Category: Venice

The origins of the Carnevale of Venice?

The famous Carnevale of Venice will begin in less than a month. We’ll be posting about this grand tradition of the Veneto in coming weeks. The following is a note from our blog master on the origins of the festival.

No one knows the true origins of the Carnevale of Venice.

We do know that the festival began in the high middle ages, probably in the 1100s.

And it’s likely that its beginnings were related to ancient pagan traditions that called for a time of feasting when winter ended and the hard work of spring began.

Those same traditions later expressed themselves in Judeo-Chirstian rituals.

The Passover, for example, was a spring festival that can probably trace its roots to a pagan celebration of spring.

Easter is the Christian expression of that same tradition: Jesus’ Last Supper, it is widely believed, was a Passover seder.

The Carnevale always ends on Strove Tuesday, the day before Ash Wednesday and the beginning of Lent.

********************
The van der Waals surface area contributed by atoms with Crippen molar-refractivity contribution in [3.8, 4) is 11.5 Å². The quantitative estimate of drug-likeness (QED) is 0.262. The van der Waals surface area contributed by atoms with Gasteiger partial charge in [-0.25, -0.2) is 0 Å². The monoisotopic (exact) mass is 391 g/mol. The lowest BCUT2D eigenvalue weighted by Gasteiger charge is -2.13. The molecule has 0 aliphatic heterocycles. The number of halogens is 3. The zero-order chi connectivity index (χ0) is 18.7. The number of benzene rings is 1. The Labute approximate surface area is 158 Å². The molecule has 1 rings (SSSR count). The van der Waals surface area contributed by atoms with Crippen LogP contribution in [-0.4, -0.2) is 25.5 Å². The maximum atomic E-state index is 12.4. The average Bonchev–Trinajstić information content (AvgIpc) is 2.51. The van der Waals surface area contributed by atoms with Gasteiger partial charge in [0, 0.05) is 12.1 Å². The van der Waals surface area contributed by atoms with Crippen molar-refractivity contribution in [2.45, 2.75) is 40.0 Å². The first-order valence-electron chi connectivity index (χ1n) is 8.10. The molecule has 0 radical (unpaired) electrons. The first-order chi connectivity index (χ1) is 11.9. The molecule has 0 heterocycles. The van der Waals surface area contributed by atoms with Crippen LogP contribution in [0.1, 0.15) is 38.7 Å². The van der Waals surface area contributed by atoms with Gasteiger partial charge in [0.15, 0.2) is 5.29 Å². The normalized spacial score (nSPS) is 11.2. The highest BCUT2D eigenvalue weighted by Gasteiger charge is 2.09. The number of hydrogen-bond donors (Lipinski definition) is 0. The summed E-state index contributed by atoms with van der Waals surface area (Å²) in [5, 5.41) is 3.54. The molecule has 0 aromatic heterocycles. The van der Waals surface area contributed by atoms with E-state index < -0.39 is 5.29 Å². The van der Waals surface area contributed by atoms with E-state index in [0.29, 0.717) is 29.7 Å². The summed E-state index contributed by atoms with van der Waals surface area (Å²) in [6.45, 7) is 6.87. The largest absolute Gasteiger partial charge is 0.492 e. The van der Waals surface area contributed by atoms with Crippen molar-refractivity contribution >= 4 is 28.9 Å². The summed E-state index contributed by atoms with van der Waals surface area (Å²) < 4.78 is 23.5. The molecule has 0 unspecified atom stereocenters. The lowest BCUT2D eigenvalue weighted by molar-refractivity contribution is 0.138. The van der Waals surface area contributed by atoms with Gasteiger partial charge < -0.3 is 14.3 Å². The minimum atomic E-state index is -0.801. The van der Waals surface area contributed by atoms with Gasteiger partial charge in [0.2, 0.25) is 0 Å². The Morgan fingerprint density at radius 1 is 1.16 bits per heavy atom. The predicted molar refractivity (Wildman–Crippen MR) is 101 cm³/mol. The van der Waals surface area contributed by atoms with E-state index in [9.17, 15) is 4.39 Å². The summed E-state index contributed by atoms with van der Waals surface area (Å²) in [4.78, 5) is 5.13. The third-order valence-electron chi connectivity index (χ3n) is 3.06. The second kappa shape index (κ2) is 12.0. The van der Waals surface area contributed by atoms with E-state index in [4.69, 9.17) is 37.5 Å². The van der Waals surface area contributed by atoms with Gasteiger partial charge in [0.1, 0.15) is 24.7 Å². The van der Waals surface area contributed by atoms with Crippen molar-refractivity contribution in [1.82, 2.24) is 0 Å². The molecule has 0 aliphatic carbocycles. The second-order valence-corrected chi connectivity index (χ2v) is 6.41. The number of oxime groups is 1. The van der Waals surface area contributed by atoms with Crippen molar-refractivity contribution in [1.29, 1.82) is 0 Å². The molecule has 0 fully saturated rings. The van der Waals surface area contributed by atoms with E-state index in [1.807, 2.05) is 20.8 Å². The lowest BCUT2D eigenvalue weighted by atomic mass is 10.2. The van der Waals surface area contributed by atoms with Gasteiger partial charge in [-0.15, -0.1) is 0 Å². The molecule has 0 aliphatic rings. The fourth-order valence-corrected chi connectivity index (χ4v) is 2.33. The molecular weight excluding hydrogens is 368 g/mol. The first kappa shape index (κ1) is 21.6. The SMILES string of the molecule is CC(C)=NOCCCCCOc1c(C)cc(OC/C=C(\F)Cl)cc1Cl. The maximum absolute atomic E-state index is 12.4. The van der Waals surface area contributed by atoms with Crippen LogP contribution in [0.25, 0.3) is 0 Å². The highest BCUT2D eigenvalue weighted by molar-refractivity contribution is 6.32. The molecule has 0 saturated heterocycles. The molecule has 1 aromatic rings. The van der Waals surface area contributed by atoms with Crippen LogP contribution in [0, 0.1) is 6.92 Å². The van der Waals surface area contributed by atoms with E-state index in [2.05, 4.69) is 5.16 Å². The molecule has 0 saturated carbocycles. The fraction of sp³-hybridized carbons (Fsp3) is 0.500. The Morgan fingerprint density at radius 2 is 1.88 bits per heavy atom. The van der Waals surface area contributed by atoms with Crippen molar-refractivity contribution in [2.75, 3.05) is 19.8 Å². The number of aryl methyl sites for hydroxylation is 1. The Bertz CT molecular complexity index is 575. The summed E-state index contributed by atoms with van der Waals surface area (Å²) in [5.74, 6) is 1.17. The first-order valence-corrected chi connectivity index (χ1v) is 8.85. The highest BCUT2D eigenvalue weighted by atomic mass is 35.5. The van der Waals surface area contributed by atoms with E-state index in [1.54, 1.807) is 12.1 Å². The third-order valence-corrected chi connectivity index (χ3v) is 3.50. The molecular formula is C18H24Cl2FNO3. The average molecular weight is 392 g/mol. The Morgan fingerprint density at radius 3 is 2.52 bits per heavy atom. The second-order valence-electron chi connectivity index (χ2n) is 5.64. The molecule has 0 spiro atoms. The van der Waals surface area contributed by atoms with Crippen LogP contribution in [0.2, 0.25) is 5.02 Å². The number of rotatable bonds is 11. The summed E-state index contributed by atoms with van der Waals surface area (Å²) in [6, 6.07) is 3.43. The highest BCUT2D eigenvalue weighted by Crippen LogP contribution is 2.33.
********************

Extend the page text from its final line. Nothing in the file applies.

For Christians, Lent is a period when “something is given up,” a time when many devout Christians fast and in the case of practicing Catholics, they give up the consumption of meat.

For this reason, many believe that the name Carnevale is derived from or is a corruption of the Latin carnem levare, literally, the removing of flesh [meat], although no hard evidence exists to support this claim, however likely it may be.

The fact that many Christians give up meat for Lent on the day after the conclusion of Carnevale is probably what gave us the expression, mardi gras in French, martedì grasso in Italian, or fat Tuesday in English.